8/10 - ‘To hell with everybody else, everybody else!’ Morrissey proclaims on ‘I Wish You Lonely', an early standout on his 11th solo record ‘Low In High School’.

The romp and stomp of that particular track and the sentiment of those fine lines almost seem like a reward to those of us able to shrug at certain old and ongoing controversies. For those mature enough to place Morrissey’s own opinions and political affiliations aside from their own, ’Low in High School’ is rich with rewards.
It opens in spectacular mode with what sounds like elephant cries before bursting into the thunderous and thrusting ‘My Love I’d Do Anything For You’, the rockiest song here, and one which may confuse some into thinking they were getting an upgrade on 2009’s ‘Years of Refusal’ album.

It’s anything but. What follows is an eclectic mix of musical genres mixed with lyrics which go between the fictional, personal and political, often together in one track.
‘Spend more on nuclear war if that’s your chosen illusion’ he advises on the surprisingly upbeat and unbearably light ‘All The Young People Must Fall In Love’.
Then there’s the synth-base driven ‘Jacky’s Only Happy When She's Up On The Stage’, the a tale of an insecure actress dealing with ‘the effects of sexual neglect’ and in the end, the harsh truth that ‘everybody’s heading for the exit’. ‘Spent The Day In Bed’ seems to improve on each listen and is further proof that Morrissey is still capable of penning a proper pop song.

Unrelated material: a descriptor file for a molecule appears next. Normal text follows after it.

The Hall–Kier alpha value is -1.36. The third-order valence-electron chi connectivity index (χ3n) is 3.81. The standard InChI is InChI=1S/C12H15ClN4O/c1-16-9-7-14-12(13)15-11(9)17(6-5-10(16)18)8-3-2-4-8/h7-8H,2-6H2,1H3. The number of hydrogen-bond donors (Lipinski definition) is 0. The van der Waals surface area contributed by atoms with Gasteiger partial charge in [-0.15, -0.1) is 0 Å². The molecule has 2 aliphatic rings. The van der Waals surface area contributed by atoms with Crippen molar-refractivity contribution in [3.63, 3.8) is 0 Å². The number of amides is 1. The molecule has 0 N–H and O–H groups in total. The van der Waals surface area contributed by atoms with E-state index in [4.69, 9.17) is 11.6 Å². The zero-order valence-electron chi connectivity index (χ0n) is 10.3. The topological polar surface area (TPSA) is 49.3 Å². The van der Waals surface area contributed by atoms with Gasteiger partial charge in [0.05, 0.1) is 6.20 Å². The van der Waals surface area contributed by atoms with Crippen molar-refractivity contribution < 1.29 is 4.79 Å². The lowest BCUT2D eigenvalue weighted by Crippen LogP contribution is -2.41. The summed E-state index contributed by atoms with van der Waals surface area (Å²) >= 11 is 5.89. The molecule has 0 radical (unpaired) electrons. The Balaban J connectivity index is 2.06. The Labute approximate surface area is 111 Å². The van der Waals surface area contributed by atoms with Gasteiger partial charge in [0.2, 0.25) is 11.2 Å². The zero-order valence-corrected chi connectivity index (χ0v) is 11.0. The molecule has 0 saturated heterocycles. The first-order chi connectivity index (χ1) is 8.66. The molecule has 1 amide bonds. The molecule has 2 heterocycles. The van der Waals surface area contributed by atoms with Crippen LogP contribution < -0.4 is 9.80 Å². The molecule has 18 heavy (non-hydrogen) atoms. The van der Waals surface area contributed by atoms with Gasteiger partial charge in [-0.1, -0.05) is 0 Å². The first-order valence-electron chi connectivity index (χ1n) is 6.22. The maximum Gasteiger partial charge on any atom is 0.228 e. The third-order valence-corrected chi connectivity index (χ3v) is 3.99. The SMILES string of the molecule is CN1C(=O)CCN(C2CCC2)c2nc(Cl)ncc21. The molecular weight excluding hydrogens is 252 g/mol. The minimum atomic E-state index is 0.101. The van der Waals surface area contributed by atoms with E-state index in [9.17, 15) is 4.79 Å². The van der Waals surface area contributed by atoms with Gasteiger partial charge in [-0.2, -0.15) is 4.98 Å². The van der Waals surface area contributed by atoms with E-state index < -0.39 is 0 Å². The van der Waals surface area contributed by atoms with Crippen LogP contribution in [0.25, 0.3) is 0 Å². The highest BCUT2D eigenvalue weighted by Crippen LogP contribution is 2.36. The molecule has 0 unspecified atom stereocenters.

When he gets it wrong, we get tracks like ‘I Bury The Living’, a song about the casualties of war which should be applauded for its ambition but forgotten for its naive lyrics and messy music, which towards the end reveals itself as two songs disguised as one.
Despite that, ’Low In High School’ contains many a Morrissey ‘classic’; the most obvious and instantly recognisable of which is ‘Home Is A Question Mark’. It’s a song broken from the same mould as ‘Jack The Ripper’ and ‘Now My Heart Is Full’ and contains all the key elements to make it a ballad destined to be sung, crooned and fawned upon at many a live gig to come.

‘In Your Lap’
comes with layer upon layer of delicate pianos played under a despondent narrator who is ‘so tired of counting the days’. In stark contrast ‘The Girl From Tel Aviv Who Wouldn’t Kneel’ may in fact be inspired from a play about a Holocaust victim, however is presented like something from BBC’s Strictly Come Dancing - it may inspire you to take your loved one by the waist and perform the tango across the living room.
But it’s the records final tune which draws the most attention, and given its themes, will probably get it. ’Israel’ is an apocalyptic piano ballad and love letter to much discussed Jewish state – a song which musically and lyrically achieves heights Mozza has rarely achieved. Lines like ‘The sky is dark for many others, they want it dark for you as well’, and ‘They bitch and whine because they are not like you’ are sure to upset the usual crowd. Ho hum. To hell with everybody else.

R. Jackson

Released: Fri 17th Nov 2017